(Iona no. 79) Abbey Church, S transept. Head of a small disc-headed cross-slab of sandstone, much weathered, 0.24m in diameter and 65mm thick. On one face is a ringed cross with wide rounded armpits; the ends of the arms project slightly beyond the perimeter. The three surviving arms are of unequal width, and the carving may have represented a crucifix. The centres of the cantons form ovoid bosses.

(Iona no. 89) Abbey Church, S transept; found in Reilig Odhrain in 1972. Sandstone shaft-fragment, 0.54m by 0.27m. Each face is framed between 45mm angle-mouldings, whereas the edges are plain. On face (a) there are two human figures below a legless creature whose outstretched arms return downwards as protecting wings. The figures are flanked by vertical posts, perhaps the side-posts of a chair or throne, and the scene probably depicts ecclesiastics sheltered by a guardian angel. Face (b) bears the feet and lower part of the legs of two confronted human figures, above two panels of interlace, the upper one being an eight-strand plait and the lower one perhaps incorporating human figures or animal-heads.

(Iona no. 100) Abbey Church, S transept; discovered in 1976 in excavations S of 'St Columba's Shrine'. Corner of a roughly-shaped socket-stone, 0.58m by 0.40m by 0.14m thick.

(Iona no. 104) Post (B) outside E wall of Abbey Museum, and other fragments in Abbey Church, S transept. Six fragments of contorted garnet-schist, including: (A) the upper part of a 0.22m square post with bevelled apex, bearing key-ornament and, on two faces, double mouldings; (B) the lower part of a square post with massive butt, having two adjacent faces slotted and rebated and the others panelled between double mouldings; and (C) a fragment of a similar post with single mouldings. These may have belonged to a corner-post shrine, a platform supporting a heavy wooden shrine, or an open kerb round a grave. Three slabs of rectangular section (D, E, F) are each wrought with similar key-ornament and mouldings on one narrow edge and traces of a rebate on the other.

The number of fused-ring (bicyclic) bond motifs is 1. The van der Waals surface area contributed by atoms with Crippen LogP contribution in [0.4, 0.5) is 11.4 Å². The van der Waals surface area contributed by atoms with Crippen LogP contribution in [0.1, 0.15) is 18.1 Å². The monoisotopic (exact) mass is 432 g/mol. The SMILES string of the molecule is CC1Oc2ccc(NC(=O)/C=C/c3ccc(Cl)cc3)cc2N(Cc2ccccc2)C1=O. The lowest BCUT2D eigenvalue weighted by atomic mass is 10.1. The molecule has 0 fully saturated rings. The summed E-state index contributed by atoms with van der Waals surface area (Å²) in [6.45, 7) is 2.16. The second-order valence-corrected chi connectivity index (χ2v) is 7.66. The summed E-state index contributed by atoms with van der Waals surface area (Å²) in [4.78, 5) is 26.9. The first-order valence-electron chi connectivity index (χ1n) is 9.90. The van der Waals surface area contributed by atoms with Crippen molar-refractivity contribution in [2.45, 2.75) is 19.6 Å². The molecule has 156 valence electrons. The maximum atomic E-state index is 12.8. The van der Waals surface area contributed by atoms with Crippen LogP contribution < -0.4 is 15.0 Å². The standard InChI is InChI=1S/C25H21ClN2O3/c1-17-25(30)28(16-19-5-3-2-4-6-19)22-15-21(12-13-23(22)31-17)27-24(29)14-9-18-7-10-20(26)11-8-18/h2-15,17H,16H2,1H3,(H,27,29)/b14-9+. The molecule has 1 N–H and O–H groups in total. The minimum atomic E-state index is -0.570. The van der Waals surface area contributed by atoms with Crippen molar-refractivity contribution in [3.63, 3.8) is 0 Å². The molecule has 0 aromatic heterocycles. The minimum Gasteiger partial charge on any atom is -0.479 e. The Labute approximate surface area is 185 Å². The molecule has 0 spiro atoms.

(Iona no. 106) Outside the W door of the abbey church is a block of granite, 1.32m by 0.55m and at least 0.4m high, bearing on one end a linear incised equal-armed cross with barred terminals. A shallow depression carved in the top has been described as a trough in which pilgrims washed their feet. In local tradition it was known as 'the cradle of the north wind', and was credited with the property of attracting a favourable wind.

(Iona no. 107) Built into the SW anta of 'St Columba's Shrine' is a symmetrical moulded fragment, 0.31m in visible length by 0.2m high. It tapers in thickness from 110mm above a basal flange to 70mm below a rounded top. A slot in the underside contains a rounded central channel. It may have formed part of an elongated feature such as the ridge of a mortuary house, of a type that formerly existed in Reilig Odhrain.

I Fisher 2001.

External Reference (28 October 2011)

Scheduled as element within 'The monument known as St Mary's Abbey, Iona, monastic settlement [comprising] the remains of the large early historic monastic settlement founded by St Columba in AD 563, St Martin's Cross, and parts of medieval buildings associated with the Benedictine Abbey of St Mary founded around AD 1200.'

Information from Historic Scotland, scheduling document dated 28 October 2011.


MyCanmore Image Contributions

Contribute an Image

MyCanmore Text Contributions